Finally we get to three Apocalypse datasheets and the mandatory Forge World appendices dealing with Titans and other, relatively, boring stuff. Quite honestly these last three pages feel rather tacked on and hardly add anything special. More filler than killer to put it simply


Well, several conclusions can be drawn based on Part I. First off we’ll get the rest of the story dealing with the invasion of the actual Badab sector. Additionally the missing chapters will get background and character rules (Loyalists: Salamanders, Minotaurs, Sons of Medusa, Exorcists, Carcharodons & Star Phantoms; Secessionists: Mantis Warriors and Executioners).

They writers also promise more missions, campaign ideas and new Space Marine vehicles. One of which is most likely the Achilles Landraider:

Then, of course, we have the Mark IV Siege Dreadnought

During the last UK Gamesday Forge World also revealed that part II will also contain a Space Marine Siege armylist and new rules for Battlefleet Gothic. The book itself also reveals a possible older Mark Terminator armour that may eventually become available:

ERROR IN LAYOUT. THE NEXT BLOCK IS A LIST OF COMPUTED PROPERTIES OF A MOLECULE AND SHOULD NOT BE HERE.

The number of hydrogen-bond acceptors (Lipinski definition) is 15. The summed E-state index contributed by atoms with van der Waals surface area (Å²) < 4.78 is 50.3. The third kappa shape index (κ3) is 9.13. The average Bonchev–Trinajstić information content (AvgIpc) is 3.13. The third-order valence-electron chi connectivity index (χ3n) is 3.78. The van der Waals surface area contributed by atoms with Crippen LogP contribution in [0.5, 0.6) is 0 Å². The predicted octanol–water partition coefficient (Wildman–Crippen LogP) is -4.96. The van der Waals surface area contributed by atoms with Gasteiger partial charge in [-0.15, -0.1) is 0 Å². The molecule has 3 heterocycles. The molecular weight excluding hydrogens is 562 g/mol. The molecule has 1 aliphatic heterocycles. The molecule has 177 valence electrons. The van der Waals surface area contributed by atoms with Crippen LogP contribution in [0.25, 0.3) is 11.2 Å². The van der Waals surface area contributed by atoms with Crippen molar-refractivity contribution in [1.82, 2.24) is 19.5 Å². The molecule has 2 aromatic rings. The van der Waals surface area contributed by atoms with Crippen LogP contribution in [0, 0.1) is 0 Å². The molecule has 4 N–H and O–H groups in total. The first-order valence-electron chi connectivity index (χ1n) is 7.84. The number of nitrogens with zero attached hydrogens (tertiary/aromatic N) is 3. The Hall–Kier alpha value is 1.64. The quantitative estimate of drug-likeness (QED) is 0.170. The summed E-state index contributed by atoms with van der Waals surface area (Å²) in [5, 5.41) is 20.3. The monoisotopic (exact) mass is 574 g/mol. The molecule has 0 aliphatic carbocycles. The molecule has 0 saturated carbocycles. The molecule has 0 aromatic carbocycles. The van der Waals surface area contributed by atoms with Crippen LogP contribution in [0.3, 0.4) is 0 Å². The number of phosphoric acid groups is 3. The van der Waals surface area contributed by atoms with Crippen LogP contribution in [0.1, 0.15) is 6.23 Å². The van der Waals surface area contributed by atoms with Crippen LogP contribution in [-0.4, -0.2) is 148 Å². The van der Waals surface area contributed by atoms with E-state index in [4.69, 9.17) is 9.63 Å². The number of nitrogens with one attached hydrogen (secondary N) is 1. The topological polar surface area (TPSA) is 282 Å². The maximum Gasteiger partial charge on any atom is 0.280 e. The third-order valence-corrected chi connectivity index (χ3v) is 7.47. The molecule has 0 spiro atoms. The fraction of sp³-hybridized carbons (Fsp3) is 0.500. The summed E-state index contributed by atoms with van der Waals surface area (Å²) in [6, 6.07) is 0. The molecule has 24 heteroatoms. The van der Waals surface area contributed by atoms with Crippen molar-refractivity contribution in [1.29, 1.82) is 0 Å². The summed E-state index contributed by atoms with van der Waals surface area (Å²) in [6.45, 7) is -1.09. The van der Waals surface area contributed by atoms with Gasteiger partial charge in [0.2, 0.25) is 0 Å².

And finally we also have a potential Carcharodon / heavy close combat upgrade kit as Forge World hid some of them between their early Phantom build:

Logically we can also count on one or multiple of the still to be discussed Chapters to get some character sculpt love, but beyond that, at least for the moment, we’re just left guessing.


  • + Very well written background detailing the first half of the Badab War and about 2/3 of the factions involved in the fighting.
  • + Excellent rules for new characters, boarding action and the Tyrant’s Legion.
  • + Stunning artwork, paper and print quality.